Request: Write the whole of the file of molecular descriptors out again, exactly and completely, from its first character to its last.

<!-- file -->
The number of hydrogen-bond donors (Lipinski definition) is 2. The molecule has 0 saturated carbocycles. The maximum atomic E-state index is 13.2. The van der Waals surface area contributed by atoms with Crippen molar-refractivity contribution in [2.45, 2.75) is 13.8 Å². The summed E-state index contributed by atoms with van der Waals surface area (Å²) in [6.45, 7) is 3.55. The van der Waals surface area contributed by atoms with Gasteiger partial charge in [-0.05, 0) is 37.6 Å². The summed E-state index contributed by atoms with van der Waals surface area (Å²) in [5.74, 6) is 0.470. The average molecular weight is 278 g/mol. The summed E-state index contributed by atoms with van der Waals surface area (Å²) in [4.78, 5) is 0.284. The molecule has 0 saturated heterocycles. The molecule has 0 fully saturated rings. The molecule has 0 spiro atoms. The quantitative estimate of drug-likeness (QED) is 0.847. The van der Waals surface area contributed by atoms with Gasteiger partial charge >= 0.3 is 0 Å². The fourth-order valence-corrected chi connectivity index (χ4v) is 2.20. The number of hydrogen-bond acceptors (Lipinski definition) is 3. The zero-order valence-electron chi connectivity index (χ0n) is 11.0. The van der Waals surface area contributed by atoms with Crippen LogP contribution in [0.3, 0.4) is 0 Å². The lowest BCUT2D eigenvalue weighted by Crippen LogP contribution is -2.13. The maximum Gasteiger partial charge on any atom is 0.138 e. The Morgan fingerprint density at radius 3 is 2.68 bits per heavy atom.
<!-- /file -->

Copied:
The number of hydrogen-bond donors (Lipinski definition) is 2. The molecule has 0 saturated carbocycles. The maximum atomic E-state index is 13.2. The van der Waals surface area contributed by atoms with Crippen molar-refractivity contribution in [2.45, 2.75) is 13.8 Å². The summed E-state index contributed by atoms with van der Waals surface area (Å²) in [6.45, 7) is 3.55. The van der Waals surface area contributed by atoms with Gasteiger partial charge in [-0.05, 0) is 37.6 Å². The summed E-state index contributed by atoms with van der Waals surface area (Å²) in [5.74, 6) is 0.470. The average molecular weight is 278 g/mol. The summed E-state index contributed by atoms with van der Waals surface area (Å²) in [4.78, 5) is 0.284. The molecule has 0 saturated heterocycles. The molecule has 0 fully saturated rings. The molecule has 0 spiro atoms. The quantitative estimate of drug-likeness (QED) is 0.847. The van der Waals surface area contributed by atoms with Gasteiger partial charge >= 0.3 is 0 Å². The fourth-order valence-corrected chi connectivity index (χ4v) is 2.20. The number of hydrogen-bond acceptors (Lipinski definition) is 3. The zero-order valence-electron chi connectivity index (χ0n) is 11.0. The van der Waals surface area contributed by atoms with Crippen LogP contribution in [0.3, 0.4) is 0 Å². The lowest BCUT2D eigenvalue weighted by Crippen LogP contribution is -2.13. The maximum Gasteiger partial charge on any atom is 0.138 e. The Morgan fingerprint density at radius 3 is 2.68 bits per heavy atom.